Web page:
(Here’s more on hooking readers in three easy steps)

Take a step back and think about what this is—is it a story that explains how an assassin tries to fit in and have a normal life and has to run or be killed, or the story of an assassin on the run who becomes involved in a murder and is willing to risk his life and freedom to solve it?

One is backstory with little to no plot, the other is an interesting mystery.

The story isn’t what he was, but the problem he’s facing and how that’s complicated by his past. It’s a subtle shift, but I think if you focus on the mystery and the conflict of the book and not the backstory of the protagonist, you’ll serve the story better. I think this is why you’re having trouble getting off the first page. It’s not the right first page.

(Here’s more on knowing where to start your novel)

Overall, I think this is starting in the wrong place and trying to explain the setup instead of jumping into the story. You might looking a few chapters in and see if the chapter where he gets to Ohio would make a stronger opening.

Thanks to our brave volunteer for submitting this for me to play with. I hope they–and others–find it helpful. I don’t do a full critique on these, (just as it pertains to the questions) and I encourage you to comment and make suggestions of your own. Just remember that these pieces are works in progress, not polished drafts, so be nice and offer constructive feedback.

11 comments:

  1. First, I want to say I really like the idea you have here. I love assassin stories, and I like the idea of someone that has skills like theirs trying to live a normal life, but then being forced to use those skills not to kill necessarily, but to now survive.

    I agree with Janice that it is a lot of backstory, and, at this point, I don't care about this character's thoughts YET. I think, maybe if you started with the MC in their new life in Ohio then having something happen to hint at their past life, maybe a "do I do something or not" type scenario which would force the MC to use their old skills. I think that way would bring the reader closer to the MC and these thoughts may pop up naturally in the MC and cause the reader to ask questions about this character's past and want to read on. Personally, I found it a little hard to read and understand at this point, partly the actual words and partly because I don't know anything about the MC and their world, current or past, to understand what they are talking about.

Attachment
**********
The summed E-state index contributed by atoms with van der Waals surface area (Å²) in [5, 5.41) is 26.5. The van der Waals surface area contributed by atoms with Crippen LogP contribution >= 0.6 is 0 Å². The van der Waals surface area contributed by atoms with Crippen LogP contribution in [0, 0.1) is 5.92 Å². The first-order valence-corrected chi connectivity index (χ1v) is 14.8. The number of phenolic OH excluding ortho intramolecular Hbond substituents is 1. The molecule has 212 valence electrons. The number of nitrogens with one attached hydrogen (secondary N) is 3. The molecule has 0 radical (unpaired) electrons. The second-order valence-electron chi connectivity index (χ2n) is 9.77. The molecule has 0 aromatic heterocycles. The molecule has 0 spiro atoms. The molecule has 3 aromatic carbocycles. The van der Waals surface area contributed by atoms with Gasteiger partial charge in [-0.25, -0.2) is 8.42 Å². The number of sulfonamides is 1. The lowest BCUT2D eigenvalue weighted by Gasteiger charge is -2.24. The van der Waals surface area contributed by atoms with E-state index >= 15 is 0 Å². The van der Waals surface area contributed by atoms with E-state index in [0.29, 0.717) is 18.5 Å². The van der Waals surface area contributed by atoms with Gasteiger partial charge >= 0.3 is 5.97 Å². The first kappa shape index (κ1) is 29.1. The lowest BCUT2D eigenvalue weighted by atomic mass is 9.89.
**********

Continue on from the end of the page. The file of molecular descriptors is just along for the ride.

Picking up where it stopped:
You definitely have skill with writing and I would love to see where this goes! Keep on writing! And, thank you for sharing :)

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    Replies
    1. Thank you Kathleen. Janice hit the nail on the head (stupid cliché.) The chapter is horribly overwritten, and nothing more than a backstory that adds nothing to the plot. Chapter Two starts the action that defines the MC current life, why he wants (must) to move on to a better one and a little backstory. Chapter Three lands him in Ohio where he becomes involved in a murder and is willing to solve it. I will take your advice, and Janice’s of course, and revamp the beginning of the story. Chapter One needs to go in the round file.

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    2. You're welcome :) I know myself I have had to redo, scrap, and completely rewrite first chapters numerous times till I found where the real story began.

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  2. I agree with Janice - without knowing the character, I'm not sure it would work. A couple of powerful lines that could be included in first page.